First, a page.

EspañolThousands of Venezuelans leave their homes every day to embark on the “pharmacy tour” — a frustrating search for medicines, ranging from basic supplies to medication people with life-threatening illnesses need to stay alive.
The brand and type may vary, but exchange-rate controls and price regulations on medication have affected them all equally. In the interior of the country, as many as 70 percent of pharmacy products are absent from shelves, while even residents of the capital struggle to find up to 60 percent of the medicines they need.
The PanAm Post spoke with multiple consumers who reported having to visit over four separate pharmacies on average in an attempt to secure medical supplies.
In the western city of Barquisimeto, the PanAm Post encountered María Isabel Camacho, 46, who was desperately searching for products to help alleviate the symptoms of her breast cancer. Social security authorities are tasked with providing the necessary medication for her chemotherapy, but Camacho has to find other essential medicines, including steroids and products to limit the process’s side-effects, which include vomiting and severe pain.
“I’ve had to ask all my family to begin looking all around the city for my medicines, and I’ve delayed several cycles of chemotherapy because I haven’t been able to find them.”
Also in Barquismeto, 19-year-old Marcela Agüero has previously had an operation for thyroid cancer. She now depends on Euthyrox to stay alive, a drug which fulfills the organ’s function in relation to the blood, heart, muscles, and skeleton. Agüero has been unable to take the necessary dosage for a month and a half, with her prescription all but impossible to find in shops.
The shortage of medicines has a domino effect. On Thursday, February 19, Venezuelan daily El Nacional reported that the crisis in health resources had caused the temporary suspension of the oral surgery postgraduate course offered by the Dentistry Department of Venezuela’s Central University. The program requires some 280 resources, without which professionals and trainees can’t continue to operate.
The shortage is also affecting the viability of many pharmacy businesses. “It’s really difficult to listen to people’s needs, and the urgency with which they need their medication, knowing that you can’t do anything to help them, because the item hasn’t appeared for months and there’s no hope of it coming back,” pharmacy worker Carmen Méndez told the PanAm Post.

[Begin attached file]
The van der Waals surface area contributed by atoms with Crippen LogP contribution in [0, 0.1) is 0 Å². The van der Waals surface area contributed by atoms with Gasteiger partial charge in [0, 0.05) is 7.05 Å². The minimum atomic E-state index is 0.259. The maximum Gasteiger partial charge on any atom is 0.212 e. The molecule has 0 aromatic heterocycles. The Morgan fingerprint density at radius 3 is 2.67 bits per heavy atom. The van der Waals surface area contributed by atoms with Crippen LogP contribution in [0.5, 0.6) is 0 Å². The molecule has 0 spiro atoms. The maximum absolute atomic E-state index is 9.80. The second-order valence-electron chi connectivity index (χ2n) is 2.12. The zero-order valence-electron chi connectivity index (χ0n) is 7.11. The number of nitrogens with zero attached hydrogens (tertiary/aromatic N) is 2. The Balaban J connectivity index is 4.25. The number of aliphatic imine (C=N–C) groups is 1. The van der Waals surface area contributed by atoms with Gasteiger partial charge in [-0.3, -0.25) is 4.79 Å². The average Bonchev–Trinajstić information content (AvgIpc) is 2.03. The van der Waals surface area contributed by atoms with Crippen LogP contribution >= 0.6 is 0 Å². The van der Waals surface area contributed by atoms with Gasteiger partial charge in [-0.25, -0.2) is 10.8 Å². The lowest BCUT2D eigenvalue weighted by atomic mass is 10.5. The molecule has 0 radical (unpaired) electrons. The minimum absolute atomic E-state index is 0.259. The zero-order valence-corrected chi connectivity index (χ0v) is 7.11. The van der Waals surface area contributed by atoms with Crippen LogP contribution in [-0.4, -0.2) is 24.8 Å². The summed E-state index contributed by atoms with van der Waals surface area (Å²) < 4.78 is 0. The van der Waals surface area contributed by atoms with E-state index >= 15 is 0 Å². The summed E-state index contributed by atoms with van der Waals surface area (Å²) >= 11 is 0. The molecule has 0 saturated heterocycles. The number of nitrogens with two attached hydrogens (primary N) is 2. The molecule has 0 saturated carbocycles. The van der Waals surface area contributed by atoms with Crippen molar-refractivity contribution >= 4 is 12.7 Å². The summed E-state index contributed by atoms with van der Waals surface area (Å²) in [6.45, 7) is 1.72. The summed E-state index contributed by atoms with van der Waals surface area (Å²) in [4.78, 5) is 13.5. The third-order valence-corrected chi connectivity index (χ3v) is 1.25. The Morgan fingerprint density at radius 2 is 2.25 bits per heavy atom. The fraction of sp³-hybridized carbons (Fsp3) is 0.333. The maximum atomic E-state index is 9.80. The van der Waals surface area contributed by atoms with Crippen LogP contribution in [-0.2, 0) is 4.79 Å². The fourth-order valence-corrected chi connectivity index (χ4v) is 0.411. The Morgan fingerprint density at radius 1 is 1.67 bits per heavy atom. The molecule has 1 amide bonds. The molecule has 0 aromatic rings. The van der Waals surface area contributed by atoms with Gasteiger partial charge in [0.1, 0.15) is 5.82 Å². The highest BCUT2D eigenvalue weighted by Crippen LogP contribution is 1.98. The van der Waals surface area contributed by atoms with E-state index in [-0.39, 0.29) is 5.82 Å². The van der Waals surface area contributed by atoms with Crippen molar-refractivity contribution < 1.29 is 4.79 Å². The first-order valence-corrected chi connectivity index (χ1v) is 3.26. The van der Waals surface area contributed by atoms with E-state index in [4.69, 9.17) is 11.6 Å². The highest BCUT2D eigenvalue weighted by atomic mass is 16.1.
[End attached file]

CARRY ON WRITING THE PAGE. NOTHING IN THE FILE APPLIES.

The crisis has been met with various attempts by desperate Venezuelans to secure medicines, including the intervention of charitable groups. In October 2013, local NGO the Heart Foundation created a Medicines Bank in the industrial hub of Valencia, some 150 kilometers southwest of Caracas. Residents are invited to donate unwanted medical supplies to distribution centers around the city.
The foundation updates lists of the medicines it has in stock weekly. “In the last 10 months, people have donated around 7,600 medicines, and we currently have 7,500 in the inventory. We supply people with around 1,500 items of medication per month,” Heart Foundation President Rifat Richani told the PanAm Post.
Other Venezuelans have taken to social media to extend their search nationwide, especially those unable to find medication they need to stay alive.
“Urgent: Williannys Avila, 15 years old, with acute lymphoblastic leukemia requires medication. Telephone: 04128995443.”
“Urgently requesting the following medication for a patient with ischemic heart disease. Help is appreciated.”
Behind the Crisis
Freddy Ceballos, president of the Venezuelan Pharmaceutical Federation (Fefarven) reported that scarcity of medical supplies had reached 70 percent in the interior of the country, representing a critical situation for the health sector.
Ceballos explained that the national pharmaceutical industry has a debt of US$3.2 billion to suppliers, which it hasn’t been able to pay due to the latest official liquidation of exchange rates in November and December 2014. The senior industry figure argued that the government should introduce payment for transactions in foreign currency in a planned and systematic fashion.
“Planning and production should be centered in the pharmaceutical industry, but with the outlook of uncertainty produced by the foreign currency reserves situation, increases in production costs, and more, this doesn’t happen in Venezuela,” Ceballos told local channel Venevisión in an interview.
Price regulations for certain medicines in force since 2003 have impeded the ability of chains to cover production costs, he added.